[Two Dollar Radio; 2023]

At the center of Kathryn Bromwich’s gorgeous debut novel At the Edge of the Woods is a collection of tensions that resist coexistence, foils that reflect and repel each other. Even categorizing the novel is difficult; pulling from both the environmental novel and feminist novel, it does not clearly reside in either of these traditions. The remote Italian mountainside serves as a setting for the narrator’s struggles to escape gendered violence, while her journey to escape that violence serves as the impetus for her exploration and appreciation of the natural world. There are two stories here, inextricably linked, neither taking precedence over the other.

Laura, the novel’s narrator, has recently moved into an old, dilapidated cottage on the outskirts of a small village in the Italian Alps. The previous tenant, a former soldier, left the cabin behind without warning, supposedly after suffering a horrible hunting accident. Town gossip has various theories about what really happened to him. “Either way,” Laura notes, “his name is only ever uttered in a hoarse whisper, as if telling ghost stories. . . . Most of the time, he is referred to simply as il mostro.” In this novel, names—the ones people call us and the ones we choose for ourselves—matter, and this early tale of il mostro cues readers to pay close attention to them.

Laura’s first nickname in the town is “la bella forestiera, the beautiful foreigner,” which reminds her that though she was born in Italy, when she moved to France after marrying her husband, she lost her “once-clear identity” and became an outsider at home. What’s more, the villagers cannot seem to decide whether to call her signora or signorina, as Laura’s marital status remains an open question for both the villagers and the readers. She is married, as we learn in an interlude that flashes back to her fleeing France to escape her intolerably cruel and abusive husband Julien. In the brief scenes in which Julien appears, he only ever refers to Laura as a nameless you. Laura’s decision to leave without ending the marriage is a first and final act of rebellion against Julien, as she leaves behind her nameless existence in search of safety and peace.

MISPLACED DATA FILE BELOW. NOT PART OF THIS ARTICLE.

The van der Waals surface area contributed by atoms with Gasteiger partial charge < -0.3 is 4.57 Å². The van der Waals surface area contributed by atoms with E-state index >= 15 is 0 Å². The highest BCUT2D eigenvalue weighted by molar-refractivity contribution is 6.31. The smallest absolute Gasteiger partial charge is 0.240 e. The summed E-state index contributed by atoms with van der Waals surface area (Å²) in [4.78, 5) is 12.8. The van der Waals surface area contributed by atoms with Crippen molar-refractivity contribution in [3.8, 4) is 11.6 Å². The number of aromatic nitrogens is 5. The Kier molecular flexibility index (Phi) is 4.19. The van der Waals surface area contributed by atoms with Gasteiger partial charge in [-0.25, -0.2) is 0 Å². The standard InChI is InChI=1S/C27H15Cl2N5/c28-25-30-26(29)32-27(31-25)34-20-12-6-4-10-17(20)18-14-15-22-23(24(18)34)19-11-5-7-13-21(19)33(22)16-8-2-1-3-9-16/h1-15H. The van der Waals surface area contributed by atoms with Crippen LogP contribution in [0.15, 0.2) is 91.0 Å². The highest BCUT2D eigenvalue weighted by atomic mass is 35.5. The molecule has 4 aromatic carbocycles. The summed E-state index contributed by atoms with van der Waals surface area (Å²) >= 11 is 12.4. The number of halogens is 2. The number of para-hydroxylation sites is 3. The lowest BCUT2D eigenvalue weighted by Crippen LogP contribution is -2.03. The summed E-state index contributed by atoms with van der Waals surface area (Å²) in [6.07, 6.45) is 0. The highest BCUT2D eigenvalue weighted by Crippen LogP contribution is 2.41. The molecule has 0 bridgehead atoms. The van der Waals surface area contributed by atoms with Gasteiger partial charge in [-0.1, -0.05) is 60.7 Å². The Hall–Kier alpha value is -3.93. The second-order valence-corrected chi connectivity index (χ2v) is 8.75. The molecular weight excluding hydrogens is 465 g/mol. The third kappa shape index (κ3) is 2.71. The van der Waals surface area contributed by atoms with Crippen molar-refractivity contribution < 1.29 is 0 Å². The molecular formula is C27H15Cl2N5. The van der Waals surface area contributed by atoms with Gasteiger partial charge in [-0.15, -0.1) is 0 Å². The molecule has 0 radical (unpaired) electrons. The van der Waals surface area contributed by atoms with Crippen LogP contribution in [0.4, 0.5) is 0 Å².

And so Laura returns to Italy, something between a foreigner and prodigal daughter, an independent woman and a married woman running from her husband. Just as Laura is caught between names, she is caught between two impulses, two versions of being a woman. She can be orderly, restrained, precise, controlled, or she can be sensual and indulgent. Her occupation of the liminal space at the edge of the woods is the site of this tension. She is both of the town—where she tutors local children in languages, runs her few errands, and very occasionally participates in the social milieu of the village—and of the land surrounding her cabin, of mountains and forests, where she takes regular hikes, tends a bountiful garden, and eventually explores the secrets of the woods.